Process fob preparing sulfurized
US 2454034 A
Description (OCR text may contain errors)
atented New. 3948 J PROCESS FOR PREPARING SULFURIZED LUBRICATING COMPOSITION Dayton P. Clark, Jr., Pittsburgh, Pa, assl znor to Gull Research & Development Company, Pitta. burgh, Pa., a corporation of Delaware I No Drawing; Application July 20, 1945,
My invention relates to a process for preparing sulfurized lubricating compositions and has to do particularly with procedure for preparing sulfurized lubricating oil compositions adapted for use as cutting oils, extreme pressure lubricants and the like.
Cutting oil is used to cool and lubricate the tools and work pieces in the various metal form- 'ing operations which encounter extreme pressure, such as cutting, drilling and the like. Criteria by which cutting oils are judged incl'ude color, stability of oil with retention of quality with repeated re-use, odor particularly when heated and in-' creased life of cutting tool. The most efiective oils are those containing sulfur, and heretofore fatty oils have been heated in the presence of sulfur at very high temperatures and for such a length of time that various disagreeable charac terlstics have been imparted to the oil.
My invention is particularly applicable to the preparation of sulfurized oils and fats for use in the manufacture of cutting oils and lubricants; these sulfurized oils and fats are comparatively free from obnoxious odors and have relatively light transparent colors and hence are far superior to sulfurized oils and fats on the market. I obtain this unexpected result by using a sulfurized oil which has been sulfurized in the presence of a catalyst, having the general formula wherein R and it" represent substituents selected from the class consisting of hydrogen, lower aliphatic radicals and monocyclic aromatic radicals and AR. is a benzene ring with a lower alkoxy or monocyclic aryloxy group attached to the ortho or para position. Among the catalysts used are p-Anisidine N-benzyl-p-anisidine N-dibenzyl-p-anisidine o-Anisidine N-benzyl-o-anisidine p-Phenetidine N-benzyl-p-phenetidine N-dibenzyl-p-phenetidine o-Phenetidine N-benzyl-o-phenetidine N-ethyl-p-phenetidine N-n-propyl-p-phenetidine p-Phenoxyaniline Furthermore, the process of my invention may be employed for sulfurizing mineral oils thus obviatments, but such treatment is Serial No. 606,271
3 Claims. (Cl. 260-399) V ing the necessity of preparing sulfurizedfatty bases which are added to mineral oils in order to obtain sulfurized cutting oils. Cutting oils and lubricants prepared from the sulfurlzed products of my invention are at least as effective as similar products prepared from present commercially available sulfurized substances, and are superior to such products in that they do not possess ob- Jectionable odors *and colors, are substantially non-corrosive, and are stable products. The light colored product so obtained permits easy observance of the thread cutting or machining operations. Many of the prior art Oils had to be subjected to treatment with acid and clay to improve the color, usually without permanent improvenot necessary in my invention.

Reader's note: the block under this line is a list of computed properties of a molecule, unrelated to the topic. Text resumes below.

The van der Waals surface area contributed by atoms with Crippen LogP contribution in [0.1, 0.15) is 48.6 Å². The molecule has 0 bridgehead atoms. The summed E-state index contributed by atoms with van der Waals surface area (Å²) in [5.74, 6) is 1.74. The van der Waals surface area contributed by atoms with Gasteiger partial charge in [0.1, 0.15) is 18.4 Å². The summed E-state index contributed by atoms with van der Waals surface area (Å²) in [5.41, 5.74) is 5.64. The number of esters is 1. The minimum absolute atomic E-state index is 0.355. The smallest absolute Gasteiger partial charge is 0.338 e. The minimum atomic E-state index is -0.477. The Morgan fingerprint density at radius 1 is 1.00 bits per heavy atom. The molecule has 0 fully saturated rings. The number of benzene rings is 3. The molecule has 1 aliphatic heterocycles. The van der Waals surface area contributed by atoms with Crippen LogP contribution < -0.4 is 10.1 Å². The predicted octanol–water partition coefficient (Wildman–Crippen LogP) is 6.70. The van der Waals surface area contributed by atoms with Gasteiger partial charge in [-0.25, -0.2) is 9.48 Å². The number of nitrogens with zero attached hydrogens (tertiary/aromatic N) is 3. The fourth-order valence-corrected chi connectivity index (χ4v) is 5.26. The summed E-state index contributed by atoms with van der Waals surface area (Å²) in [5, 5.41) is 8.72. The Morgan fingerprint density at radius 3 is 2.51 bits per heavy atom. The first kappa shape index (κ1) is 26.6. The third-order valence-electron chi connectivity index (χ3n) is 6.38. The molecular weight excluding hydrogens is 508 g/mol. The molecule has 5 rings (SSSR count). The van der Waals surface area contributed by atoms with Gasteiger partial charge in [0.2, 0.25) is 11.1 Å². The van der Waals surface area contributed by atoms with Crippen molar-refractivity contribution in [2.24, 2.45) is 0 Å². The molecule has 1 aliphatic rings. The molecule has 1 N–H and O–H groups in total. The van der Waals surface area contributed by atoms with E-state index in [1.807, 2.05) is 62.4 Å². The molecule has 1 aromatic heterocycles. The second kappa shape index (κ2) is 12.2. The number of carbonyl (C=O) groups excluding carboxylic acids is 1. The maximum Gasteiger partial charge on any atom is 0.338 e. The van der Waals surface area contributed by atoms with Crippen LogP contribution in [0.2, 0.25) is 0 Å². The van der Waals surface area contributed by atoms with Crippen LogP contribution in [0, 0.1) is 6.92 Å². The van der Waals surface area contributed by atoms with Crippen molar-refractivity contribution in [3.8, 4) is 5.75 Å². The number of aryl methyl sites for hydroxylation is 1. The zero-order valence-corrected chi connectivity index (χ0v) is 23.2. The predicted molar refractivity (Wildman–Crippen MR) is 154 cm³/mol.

In practicing my invention, an oil, sulfur and a catalyst having the general formula set forth in the paragraph above are reacted in suitable proportions and under proper conditions to obtain a sulfur base, and then this sulfur base is dispersed in correct proportions in a lubricating oil of predetermined viscosity to obtain a lubricating composition having the desired characteristics for the purpose intended. This invention is particularly applicable to the preparation of sulfur-type cutting oils and for this purpose a light lubricating oil is used. Other lubricating compositions such as extreme pressure base lubricating oils and extreme pressure gear lubricants, hypoid gear lubricants, etc., may be obtained by using mineral lubricating oils of high viscosity. In the preparation of sulfur-type cutting oils, a light lubricating oil of about to 150 viscosity range at F. is employed.
The following examples illustrate certain advantageous embodiments of my invention.
Example 1.-This example illustrates one advantageous method of preparing sulfurized oils in accordance with this invention; an excellent sulfurized fatty oil being prepared from the following materials:
Pounds Lard oil 89 Sulfur 10 N-benzyl-p-lphenetidine 1 added to the hot mixture. The reaction mixture v was then held at a temperature between 3 10 "and 320 F. for V hour to complete the reaction; The sulfurized oil was then cooled to room temperature.
The catalytically sulfurized lard oil or sulfur base so obtained was a stable, clear, transparent to the above procedure furization. The product was blended with a "10 liquid. It was substantially non-corrosive and free from obnoxious odors. This liquid sulfurized base was readilysoluble in a wide variety of mineral lubricating oils. When incorporated in mineral oils in amounts of from 1 to 25 per cent by weight based on the mineral oil, improved lubricants are readily obtained. For instance,- improved cutting oils and other lubricants maybe readily prepared in this way. The following example illustrates the preparation of one such im-' proved cutting oil. Y
. Example 2.In preparing this improved cut-.'
described for lard oil sulviscosity (8. U. S.) mineral oil (50:50) and the blend was. free of objectionable odor. The 50:50 blend was added to an automotive lubricating oil (0.5 per cent by weight) to determine its ability to prevent corrosion. The tests were made at 325-F. in an Underwood oxidation test using General Motors truck Cu-Pb bearings. After 5 hours,
the bearing actually was 5 mg. heavier instead of losing weight as when corrosion .occurs. When the automotive lubricating oil was used without the addition of the inhibitor represented in the ting oil, 22 pounds of the -catalytically sulfurized lard oil obtained in Example 1 were dissolved in 78 pounds of a commercial mineral'lubricating oil, namely, a paraflln oil of viscosity 100 S. U. S.